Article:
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Tata Motors' long-term plan for its SSC

Jun 24, 2013 | By |

Sandeep Kulkarni, head of Tata Motor's global delivery centre, explains how its SSC can become a profit-making business.

India’s national pride, Tata Motors, anchored its shared service centre in Pune, the country’s automobile hub about 120 kilometres south east from Mumbai.

Serving 30-plus group companies worldwide, the automaker’s SSC has undergone many phases of change since its inception in 2004. Following the motor giant’s purchase of Jaguar Land Rover in 2008, its SSC staff numbers are poised to balloon from 140 to around 900 in the next three years to meet greater demand of services, Sandeep Kulkarni, head of Tata’s global delivery centre (GDC) tells CT.

The SSC currently handles accounts payable and receivable, payroll, Sarbanes-Oxley compliance, fixed-asset accounting and general ledger.

But it has moved beyond these more basic financial processing and expanded on two fronts: offering more services to its burgeoning group companies beyond AP to other functions within financial planning, Human Resources, Purchasing and sales and marketing support.

Turning a profit
In addition, it is rolling out analytic services to all of its global subsidiaries spanning from Korea to Spain. Eventually, the centre could turn this into a profit-making business offering services to companies beyond the Tata Motors group, he says.

Tata embarked on this goal in 2012 – although it has been providing data analysis since 2006 – with  four analysts. Early successes include substantial savings from better contract management and cutting down the number of erroneous claims.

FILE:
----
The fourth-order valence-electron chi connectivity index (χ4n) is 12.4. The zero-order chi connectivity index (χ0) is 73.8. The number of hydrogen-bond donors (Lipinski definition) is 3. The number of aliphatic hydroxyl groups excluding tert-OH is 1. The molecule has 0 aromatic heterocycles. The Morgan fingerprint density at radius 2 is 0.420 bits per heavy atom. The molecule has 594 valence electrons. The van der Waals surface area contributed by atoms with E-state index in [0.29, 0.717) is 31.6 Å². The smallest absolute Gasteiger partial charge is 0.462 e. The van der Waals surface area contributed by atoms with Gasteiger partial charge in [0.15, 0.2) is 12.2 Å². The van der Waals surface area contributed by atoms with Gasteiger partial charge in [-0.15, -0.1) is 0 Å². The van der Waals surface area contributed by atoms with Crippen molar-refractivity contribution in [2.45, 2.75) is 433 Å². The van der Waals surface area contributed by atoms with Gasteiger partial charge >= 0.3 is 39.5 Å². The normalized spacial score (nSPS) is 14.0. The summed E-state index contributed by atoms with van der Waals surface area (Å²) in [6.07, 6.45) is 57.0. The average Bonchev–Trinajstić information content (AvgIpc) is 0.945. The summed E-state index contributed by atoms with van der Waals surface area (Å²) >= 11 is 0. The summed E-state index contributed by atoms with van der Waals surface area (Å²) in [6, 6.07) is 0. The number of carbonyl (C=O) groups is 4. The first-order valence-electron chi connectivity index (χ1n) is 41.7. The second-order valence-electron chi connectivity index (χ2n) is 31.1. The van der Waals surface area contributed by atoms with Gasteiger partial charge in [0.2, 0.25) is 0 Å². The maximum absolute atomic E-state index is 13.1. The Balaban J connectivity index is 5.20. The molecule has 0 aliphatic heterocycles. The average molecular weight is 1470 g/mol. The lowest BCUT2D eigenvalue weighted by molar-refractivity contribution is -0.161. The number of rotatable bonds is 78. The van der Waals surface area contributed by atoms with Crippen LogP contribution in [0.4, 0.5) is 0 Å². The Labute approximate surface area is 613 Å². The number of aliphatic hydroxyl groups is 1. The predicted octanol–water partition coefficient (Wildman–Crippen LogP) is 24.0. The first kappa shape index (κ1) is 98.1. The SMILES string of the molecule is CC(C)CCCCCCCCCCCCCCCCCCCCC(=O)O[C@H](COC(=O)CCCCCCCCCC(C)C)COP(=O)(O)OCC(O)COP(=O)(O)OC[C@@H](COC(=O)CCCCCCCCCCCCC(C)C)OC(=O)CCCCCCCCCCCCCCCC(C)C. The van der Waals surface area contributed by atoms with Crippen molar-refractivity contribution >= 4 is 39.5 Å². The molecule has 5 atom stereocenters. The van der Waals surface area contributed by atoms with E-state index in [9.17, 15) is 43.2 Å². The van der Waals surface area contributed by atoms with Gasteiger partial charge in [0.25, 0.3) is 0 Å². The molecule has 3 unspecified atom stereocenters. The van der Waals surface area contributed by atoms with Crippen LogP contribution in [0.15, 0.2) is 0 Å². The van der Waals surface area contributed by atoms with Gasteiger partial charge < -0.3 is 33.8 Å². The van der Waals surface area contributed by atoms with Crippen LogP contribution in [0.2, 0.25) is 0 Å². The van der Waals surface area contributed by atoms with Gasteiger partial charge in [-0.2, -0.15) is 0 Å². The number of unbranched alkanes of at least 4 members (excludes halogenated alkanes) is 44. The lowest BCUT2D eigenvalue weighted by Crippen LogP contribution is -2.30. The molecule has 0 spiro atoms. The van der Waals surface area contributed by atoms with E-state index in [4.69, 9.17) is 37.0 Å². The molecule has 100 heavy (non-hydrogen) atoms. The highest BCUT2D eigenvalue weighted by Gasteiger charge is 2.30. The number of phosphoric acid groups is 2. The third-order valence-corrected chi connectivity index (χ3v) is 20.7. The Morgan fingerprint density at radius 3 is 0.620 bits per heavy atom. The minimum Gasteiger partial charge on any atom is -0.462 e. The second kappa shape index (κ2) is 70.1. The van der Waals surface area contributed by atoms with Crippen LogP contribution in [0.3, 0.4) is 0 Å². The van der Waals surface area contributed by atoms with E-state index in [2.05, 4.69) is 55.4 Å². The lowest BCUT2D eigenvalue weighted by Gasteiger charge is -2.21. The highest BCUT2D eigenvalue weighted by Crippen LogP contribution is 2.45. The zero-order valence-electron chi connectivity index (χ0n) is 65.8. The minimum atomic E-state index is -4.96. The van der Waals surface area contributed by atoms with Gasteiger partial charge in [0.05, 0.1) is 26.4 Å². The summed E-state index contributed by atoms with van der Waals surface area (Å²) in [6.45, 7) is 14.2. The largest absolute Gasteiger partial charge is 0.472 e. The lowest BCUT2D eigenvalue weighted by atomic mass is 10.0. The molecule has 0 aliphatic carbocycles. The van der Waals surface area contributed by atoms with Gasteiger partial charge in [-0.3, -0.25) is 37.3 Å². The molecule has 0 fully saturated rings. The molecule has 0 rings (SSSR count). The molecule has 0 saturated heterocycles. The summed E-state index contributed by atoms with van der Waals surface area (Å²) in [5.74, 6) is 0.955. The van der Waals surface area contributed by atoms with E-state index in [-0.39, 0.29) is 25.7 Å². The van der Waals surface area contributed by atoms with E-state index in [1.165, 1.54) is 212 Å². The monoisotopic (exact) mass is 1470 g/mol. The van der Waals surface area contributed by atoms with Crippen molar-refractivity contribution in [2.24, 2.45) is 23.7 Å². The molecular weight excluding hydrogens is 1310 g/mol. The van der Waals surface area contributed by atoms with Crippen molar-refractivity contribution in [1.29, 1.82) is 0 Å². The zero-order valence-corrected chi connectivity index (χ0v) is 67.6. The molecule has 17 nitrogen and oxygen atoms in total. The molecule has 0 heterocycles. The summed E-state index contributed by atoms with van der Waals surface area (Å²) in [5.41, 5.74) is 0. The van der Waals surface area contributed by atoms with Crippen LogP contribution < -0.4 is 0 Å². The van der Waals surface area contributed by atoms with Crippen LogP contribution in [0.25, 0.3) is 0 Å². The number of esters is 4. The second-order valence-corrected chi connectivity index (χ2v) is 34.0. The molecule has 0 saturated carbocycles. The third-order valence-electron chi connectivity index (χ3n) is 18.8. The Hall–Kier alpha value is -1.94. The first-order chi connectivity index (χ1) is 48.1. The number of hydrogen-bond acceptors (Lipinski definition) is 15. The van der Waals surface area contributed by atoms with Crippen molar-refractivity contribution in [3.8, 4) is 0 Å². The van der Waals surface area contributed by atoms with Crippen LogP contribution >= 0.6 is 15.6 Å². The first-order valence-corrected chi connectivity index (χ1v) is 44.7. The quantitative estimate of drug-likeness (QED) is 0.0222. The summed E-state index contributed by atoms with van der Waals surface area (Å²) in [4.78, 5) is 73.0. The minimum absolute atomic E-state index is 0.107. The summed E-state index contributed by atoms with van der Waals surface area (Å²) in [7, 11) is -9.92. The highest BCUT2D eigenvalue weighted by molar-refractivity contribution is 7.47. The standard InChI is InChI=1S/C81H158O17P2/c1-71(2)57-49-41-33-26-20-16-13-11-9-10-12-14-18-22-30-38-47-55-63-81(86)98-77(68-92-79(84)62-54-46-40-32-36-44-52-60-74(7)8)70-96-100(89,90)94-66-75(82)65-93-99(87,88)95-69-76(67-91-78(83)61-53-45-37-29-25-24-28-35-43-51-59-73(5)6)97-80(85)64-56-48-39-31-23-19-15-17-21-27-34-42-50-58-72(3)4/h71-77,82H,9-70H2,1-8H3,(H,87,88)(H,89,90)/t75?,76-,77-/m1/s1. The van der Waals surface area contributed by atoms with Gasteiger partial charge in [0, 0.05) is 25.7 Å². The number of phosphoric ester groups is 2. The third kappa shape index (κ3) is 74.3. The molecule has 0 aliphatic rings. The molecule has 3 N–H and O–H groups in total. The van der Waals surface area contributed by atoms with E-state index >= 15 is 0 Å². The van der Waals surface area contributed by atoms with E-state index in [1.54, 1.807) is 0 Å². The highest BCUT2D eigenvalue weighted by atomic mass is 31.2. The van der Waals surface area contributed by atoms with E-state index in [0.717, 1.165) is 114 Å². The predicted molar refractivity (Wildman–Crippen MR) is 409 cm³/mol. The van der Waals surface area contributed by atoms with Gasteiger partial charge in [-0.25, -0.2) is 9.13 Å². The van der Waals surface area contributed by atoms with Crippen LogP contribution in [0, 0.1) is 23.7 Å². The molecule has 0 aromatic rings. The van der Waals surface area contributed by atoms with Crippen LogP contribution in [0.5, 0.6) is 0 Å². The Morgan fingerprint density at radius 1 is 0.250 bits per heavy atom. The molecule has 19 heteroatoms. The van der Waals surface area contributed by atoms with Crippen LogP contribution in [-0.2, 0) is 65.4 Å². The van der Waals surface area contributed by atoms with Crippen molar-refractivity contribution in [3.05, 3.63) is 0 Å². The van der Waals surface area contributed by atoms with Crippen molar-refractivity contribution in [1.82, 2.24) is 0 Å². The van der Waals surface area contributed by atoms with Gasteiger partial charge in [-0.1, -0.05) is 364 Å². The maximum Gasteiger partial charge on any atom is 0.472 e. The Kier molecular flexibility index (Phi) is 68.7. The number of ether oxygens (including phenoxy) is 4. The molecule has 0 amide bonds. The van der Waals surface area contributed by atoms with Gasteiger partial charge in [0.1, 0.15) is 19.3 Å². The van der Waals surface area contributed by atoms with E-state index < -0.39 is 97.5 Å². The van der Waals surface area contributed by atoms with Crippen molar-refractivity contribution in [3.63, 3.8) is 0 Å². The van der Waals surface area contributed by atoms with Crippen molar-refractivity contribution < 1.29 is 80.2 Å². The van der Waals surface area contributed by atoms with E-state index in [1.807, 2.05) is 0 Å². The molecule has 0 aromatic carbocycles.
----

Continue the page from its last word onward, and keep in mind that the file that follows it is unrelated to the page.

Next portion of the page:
Kulkarni says the goal is to expand the team with an additional 20 to 40 data staff well-versed in statistics and adept at building analytic models. Basing its centre in Pune, India’s industrial and university town hailed as the “Oxford of the East”, Tata is able to attract skilled graduates who are eager for work.

With an enlarged service scope, Tata’s SSC is therefore poised to shift from a cost centre to a profit making model. It will start charging service fees to its business units in three to six months, says Kulkarni, who is mindful of transferpricing implications.

“Whatever mandatory margin we are supposed to be charging, we will charge them, but we will reinvest those margins…for rolling out better processes, better automation,” he explains.

To get to this stage, Tata had to reconcile various legacy systems and fixed processes adopted by the myriad entities within the group. Back in 2003, Tata upgraded their SAP ERP, which served as a backbone in making the consolidation of company-wide information possible.